On Thursday, February 22, we held two parish meetings, one in the morning and one in the evening to talk about the parish survey we are conducting – the reasons we conducted the survey, what we found, and next steps. Both meetings were held in Anthony Hall Founders Room, which was filled for both meetings. Here’s a summary of what we talked about:
Why the survey?
We did the survey as part of an overall feasibility study on the recommendation of the parish Finance Council to see if the parish were open to a debt reduction or debt elimination capital campaign. St. Francis currently holds around $4.7 million in debt related to past building projects and that debt is being carried by parish and school budgets. We adapted the survey, which was developed by Lynch Development Associates to include questions not only about willingness or ability to conduct a capital campaign, but also to include questions about your overall experience of our parish and schools.
The survey was sent out to more than 4,500 parish families. So far, we have received nearly 700 responses in return. In those responses we received over 1,500 written comments which were reviewed and compiled. What did we find overall?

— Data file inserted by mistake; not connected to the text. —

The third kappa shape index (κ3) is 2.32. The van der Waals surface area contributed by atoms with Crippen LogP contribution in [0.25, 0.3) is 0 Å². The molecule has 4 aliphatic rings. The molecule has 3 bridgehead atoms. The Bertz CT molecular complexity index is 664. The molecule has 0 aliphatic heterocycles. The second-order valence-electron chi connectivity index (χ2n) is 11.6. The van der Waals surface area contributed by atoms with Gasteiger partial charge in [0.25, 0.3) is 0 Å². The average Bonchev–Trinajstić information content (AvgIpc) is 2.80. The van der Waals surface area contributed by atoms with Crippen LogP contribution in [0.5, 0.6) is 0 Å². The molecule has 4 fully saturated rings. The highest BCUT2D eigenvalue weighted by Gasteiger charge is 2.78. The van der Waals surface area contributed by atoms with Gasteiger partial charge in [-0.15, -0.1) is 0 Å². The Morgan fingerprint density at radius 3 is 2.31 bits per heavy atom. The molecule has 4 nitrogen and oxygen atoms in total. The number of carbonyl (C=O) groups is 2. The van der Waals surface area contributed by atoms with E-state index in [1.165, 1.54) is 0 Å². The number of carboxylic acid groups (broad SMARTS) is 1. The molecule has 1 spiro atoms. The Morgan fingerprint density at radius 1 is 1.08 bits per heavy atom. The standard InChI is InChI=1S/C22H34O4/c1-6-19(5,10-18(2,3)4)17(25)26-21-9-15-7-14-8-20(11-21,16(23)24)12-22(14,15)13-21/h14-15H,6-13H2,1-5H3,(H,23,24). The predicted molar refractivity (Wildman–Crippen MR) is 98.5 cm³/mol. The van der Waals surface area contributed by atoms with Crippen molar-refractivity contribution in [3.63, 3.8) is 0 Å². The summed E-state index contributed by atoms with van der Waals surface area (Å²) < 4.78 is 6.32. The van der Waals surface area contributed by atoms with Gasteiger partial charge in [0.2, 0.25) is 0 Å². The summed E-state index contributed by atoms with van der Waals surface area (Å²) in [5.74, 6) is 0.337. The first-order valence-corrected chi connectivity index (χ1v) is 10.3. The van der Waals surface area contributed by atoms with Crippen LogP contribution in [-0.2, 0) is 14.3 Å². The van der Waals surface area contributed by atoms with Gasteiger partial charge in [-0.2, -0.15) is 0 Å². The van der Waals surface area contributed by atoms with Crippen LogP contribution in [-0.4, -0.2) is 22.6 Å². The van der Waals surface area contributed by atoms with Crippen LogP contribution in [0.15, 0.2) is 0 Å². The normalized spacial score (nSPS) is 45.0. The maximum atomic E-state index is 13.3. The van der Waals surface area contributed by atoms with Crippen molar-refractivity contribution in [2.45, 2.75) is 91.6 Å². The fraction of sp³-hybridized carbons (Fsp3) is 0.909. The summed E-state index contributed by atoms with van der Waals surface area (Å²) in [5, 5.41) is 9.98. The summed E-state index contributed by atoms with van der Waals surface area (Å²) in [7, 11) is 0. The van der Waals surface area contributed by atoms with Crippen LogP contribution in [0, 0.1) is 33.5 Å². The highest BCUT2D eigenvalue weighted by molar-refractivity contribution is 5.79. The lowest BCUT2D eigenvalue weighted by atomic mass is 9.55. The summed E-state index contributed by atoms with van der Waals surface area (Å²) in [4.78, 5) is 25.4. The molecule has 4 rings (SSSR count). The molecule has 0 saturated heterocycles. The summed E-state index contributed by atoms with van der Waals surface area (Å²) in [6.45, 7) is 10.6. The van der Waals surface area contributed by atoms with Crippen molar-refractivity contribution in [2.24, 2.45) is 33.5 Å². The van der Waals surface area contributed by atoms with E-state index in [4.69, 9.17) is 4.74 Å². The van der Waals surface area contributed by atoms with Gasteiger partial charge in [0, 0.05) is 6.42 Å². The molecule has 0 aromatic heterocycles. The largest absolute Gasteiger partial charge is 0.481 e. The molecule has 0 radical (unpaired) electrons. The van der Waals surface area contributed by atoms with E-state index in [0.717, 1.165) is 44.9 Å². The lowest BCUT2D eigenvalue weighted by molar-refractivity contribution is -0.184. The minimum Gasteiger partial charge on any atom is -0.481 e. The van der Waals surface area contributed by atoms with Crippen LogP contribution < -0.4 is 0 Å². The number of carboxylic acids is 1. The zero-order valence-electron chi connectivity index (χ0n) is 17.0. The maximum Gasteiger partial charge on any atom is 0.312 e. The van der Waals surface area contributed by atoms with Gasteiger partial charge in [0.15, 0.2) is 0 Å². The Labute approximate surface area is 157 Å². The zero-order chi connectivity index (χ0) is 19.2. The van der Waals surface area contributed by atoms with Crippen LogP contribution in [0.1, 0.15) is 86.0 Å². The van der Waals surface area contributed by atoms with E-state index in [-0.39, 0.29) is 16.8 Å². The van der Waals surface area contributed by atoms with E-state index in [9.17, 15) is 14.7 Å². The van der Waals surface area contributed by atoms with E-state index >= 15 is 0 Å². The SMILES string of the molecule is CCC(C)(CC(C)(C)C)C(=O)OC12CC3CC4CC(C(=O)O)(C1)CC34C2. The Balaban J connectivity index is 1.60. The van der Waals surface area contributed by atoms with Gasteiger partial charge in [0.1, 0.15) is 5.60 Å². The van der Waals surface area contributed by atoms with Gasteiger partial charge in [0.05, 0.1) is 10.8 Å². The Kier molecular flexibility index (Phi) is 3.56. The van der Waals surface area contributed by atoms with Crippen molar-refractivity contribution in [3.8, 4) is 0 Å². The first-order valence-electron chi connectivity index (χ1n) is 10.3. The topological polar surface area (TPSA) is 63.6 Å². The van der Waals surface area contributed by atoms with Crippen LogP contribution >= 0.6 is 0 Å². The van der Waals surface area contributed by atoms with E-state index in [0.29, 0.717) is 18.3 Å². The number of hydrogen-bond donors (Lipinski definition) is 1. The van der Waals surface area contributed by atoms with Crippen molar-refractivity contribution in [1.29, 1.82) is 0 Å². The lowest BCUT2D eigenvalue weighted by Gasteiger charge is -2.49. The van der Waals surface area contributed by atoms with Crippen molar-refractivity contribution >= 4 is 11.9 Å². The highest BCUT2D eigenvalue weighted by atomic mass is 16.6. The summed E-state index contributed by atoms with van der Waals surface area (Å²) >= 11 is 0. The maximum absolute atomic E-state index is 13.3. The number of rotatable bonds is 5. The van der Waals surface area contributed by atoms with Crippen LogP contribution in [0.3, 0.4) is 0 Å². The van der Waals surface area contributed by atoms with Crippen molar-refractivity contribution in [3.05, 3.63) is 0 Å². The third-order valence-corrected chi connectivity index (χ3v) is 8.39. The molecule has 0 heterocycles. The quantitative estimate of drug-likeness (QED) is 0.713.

We found that 97% of our respondents rated the parish as either “excellent” or “good.” That’s a good starting point, and reinforces my sense that St. Francis in many ways is doing just fine. However, “doing just fine” is not a place to rest – we want to continually be looking at our parish, where we’ve been, where we are now, what we do well, what we could be doing better at, what/who God is calling us to be.
I began each of the sessions with a reflection on the prayer of St. Francis before the crucifix, a short, simple prayer that Francis himself used to pray in front of the crucifix in the humble church of San Damiano outside the walls of Assisi:
“Most high, glorious God, enlighten the darkness of my heart, and give me Lord, a correct faith, certain hope, and perfect charity, sense and knowledge, so that I may carry out your holy and true command.”
It’s important to remember that we always root ourselves in our Franciscan tradition.
Some of the things we learned about our finances: